It was on a vacation to Bangkok in October last year that friends and travel buffs — Vishakha Seksaria, Ridhi Arya and Tanvi Saraf — decided to start Cutting Chai Designs.
“We noticed how we would overspend on quirky home accessories because they were unavailable in India. We felt the need to create fun home accessories and stationery, so people who wouldn’t generally buy such wares also get tempted. The idea was that just because everyone can’t afford to buy expensive canvases, they shouldn’t be denied its aesthetic value. So, we printed patented artworks that reflected contemporary sensibilities on a range of home products, each with the signature of the artist, so that everyone could own artworks. And, it could become a part of their everyday life, and not just a painting on the wall,” said Arya.
Arya (29) is a fashion designer and chocolate couturier, Seksaria (30) is a furniture designer and Saraf (27) is a writer and communications professional who has been in the industry for 6 years. After months spent zeroing in on the name, the trio came up with Cutting Chai Designs by fluke and chose it as it was catchy, fun and piques the curiosity, which is exactly what their products intend to do.
Their range of home decor, tableware, soft furnishings and stationery products, includes placemats with eclectic designs, journals with motifs of rickshaws and handcarts, and coasters with city-centric themes. Their journals also dispense with the usual date-time format and instead ask you to list your inspirations, books / blogs you read, videos you watched, etc.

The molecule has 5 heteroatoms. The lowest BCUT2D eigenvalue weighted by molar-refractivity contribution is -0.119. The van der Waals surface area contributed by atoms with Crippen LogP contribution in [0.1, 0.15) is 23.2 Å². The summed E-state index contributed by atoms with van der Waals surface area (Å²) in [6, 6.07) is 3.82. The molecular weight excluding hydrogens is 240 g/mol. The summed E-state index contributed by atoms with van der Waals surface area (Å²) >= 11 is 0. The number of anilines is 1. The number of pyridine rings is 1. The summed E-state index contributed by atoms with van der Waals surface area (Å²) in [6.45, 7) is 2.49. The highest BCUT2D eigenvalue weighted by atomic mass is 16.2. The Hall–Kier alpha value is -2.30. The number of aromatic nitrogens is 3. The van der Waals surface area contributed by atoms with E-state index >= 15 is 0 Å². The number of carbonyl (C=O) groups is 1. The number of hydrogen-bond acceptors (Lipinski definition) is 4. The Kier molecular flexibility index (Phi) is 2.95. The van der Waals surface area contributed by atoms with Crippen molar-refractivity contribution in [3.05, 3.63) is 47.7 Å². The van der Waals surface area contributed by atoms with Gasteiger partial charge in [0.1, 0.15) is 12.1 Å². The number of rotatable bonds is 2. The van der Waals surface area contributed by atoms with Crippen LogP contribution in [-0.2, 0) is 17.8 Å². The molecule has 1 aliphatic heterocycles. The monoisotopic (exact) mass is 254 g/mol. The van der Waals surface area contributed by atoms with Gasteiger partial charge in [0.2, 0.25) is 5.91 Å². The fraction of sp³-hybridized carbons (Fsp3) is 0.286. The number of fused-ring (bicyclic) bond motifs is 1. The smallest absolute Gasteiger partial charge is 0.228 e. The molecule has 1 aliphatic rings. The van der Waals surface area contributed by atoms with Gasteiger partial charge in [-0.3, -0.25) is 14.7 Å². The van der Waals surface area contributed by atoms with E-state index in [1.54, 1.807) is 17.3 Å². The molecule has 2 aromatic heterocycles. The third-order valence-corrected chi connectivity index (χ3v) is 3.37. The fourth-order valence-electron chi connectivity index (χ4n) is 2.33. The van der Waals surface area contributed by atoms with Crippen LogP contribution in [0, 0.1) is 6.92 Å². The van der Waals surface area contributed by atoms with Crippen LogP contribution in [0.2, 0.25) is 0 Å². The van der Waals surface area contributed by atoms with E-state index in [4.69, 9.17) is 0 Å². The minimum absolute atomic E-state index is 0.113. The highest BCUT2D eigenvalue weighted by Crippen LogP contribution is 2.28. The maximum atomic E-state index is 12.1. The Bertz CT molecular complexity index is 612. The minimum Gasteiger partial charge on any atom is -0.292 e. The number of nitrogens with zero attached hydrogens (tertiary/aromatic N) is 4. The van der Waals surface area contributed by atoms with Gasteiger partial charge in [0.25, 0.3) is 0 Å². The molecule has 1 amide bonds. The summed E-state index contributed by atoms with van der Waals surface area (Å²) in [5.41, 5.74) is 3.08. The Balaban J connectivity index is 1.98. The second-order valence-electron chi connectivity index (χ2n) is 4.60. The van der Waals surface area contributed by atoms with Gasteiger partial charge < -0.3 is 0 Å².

The products are priced between `225 and `16,900. “We customise for bulk orders and by the year-end, we should have our second collection with a new range of products and artists. We will also add earthenware and fashion accessories to our collection,” adds Arya.
The USP, claims Arya, is that every product is a piece of art and every artwork is patented with them. “It is exclusive, beautiful and you won’t find similar prints anywhere else. To integrate this art with daily life is a new concept in India. Art doesn’t have boundaries; we want to target people who appreciate good art and will appreciate the artist.”
To realise this objective, every product carries a tag with the artist’s previous works. “If we can get people to name artists as they do with fashion designers, Cutting Chai Designs would have done its job,” concludes Arya.
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